Kolbat rose from her blankets as the moon crested the night sky. This ceaseless tedium of sleeping as the sun reigned and working as the night dragged on had finally brought her to the final and inevitable conclusion.

"No more," she said to the empty room. Kolbat draped her arm across her eyes and sighed. "Just… no more."

She'd known it wouldn't last. Too good to be true. At first, the money had been enough. Now, she'd rather be out on the waves and penniless again if she could only sleep through an entire night. It wasn't worth the trouble.

Kicking the blankets from her quilted futon, Kolbat rolled onto the hardwood floor and pushed herself to her knees. The night air still clung to a vestige of warmth; it rarely grew cold in the Isles. Even bare as she was, Kolbat rarely felt a chill at night.

She experienced a moment of despair, knowing this little place was all she could dream to afford. Even this small, two-room hut on the shoreline cost four silver marks a month for her to occupy.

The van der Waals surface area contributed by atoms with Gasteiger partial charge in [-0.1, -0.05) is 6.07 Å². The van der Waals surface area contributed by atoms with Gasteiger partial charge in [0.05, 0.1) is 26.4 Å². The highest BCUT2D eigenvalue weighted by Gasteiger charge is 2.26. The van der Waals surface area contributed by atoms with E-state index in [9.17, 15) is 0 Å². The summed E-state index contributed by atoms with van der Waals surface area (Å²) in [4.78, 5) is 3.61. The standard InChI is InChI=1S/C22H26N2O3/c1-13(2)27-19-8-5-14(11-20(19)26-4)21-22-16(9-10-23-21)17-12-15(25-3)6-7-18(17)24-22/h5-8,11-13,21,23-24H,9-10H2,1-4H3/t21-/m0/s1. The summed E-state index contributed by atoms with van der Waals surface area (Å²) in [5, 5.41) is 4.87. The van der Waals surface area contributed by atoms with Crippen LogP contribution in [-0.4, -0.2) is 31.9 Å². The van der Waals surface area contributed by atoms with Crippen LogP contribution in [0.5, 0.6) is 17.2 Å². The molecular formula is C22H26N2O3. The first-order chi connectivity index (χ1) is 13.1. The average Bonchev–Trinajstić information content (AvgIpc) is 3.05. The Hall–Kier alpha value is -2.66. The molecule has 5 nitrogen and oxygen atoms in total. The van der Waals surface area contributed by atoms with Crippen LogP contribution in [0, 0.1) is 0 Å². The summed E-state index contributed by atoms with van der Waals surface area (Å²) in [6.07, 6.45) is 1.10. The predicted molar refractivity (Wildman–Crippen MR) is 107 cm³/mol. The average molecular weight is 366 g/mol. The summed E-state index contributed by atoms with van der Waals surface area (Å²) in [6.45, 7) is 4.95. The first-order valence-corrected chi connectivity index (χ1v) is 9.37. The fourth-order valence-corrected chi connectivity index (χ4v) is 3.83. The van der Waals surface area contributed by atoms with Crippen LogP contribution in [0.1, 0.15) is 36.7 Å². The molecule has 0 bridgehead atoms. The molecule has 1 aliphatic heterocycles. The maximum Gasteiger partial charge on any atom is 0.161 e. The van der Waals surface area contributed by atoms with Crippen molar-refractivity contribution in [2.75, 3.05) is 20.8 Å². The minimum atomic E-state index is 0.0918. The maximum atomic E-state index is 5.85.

A month's rent cost a month's pay. No mention of food, clothing, or other expenses. Spirits save the soul that dared to purchase a luxury, when such was all that could pull her life from simply… existing.

Kolbat could hear her landlord now. "If you can afford a bottle of whisky, you can pay me on time," he'd say.

Ashes take the bastard. He'd love nothing more for every tenant and renter to be nothing but joyless souls that worked all day and night, handed over their coin, and never experienced a scrap of life outside of the cannery.

Kolbat washed herself at her cistern, feeling the aches that had accumulated over the last week. She used a razor to shave her legs, a necessity for someone about to survive out on the ocean currents for a time. She needed to be as swift underwater as she could make herself, so excess hair needed to go. Kolbat balked at shaving her head, however. Darva liked her hair, and even if she meant to leave the island, she wanted to keep it if only to think of him. She had a sealskin cap that she could wear when it came time to go beneath the surface.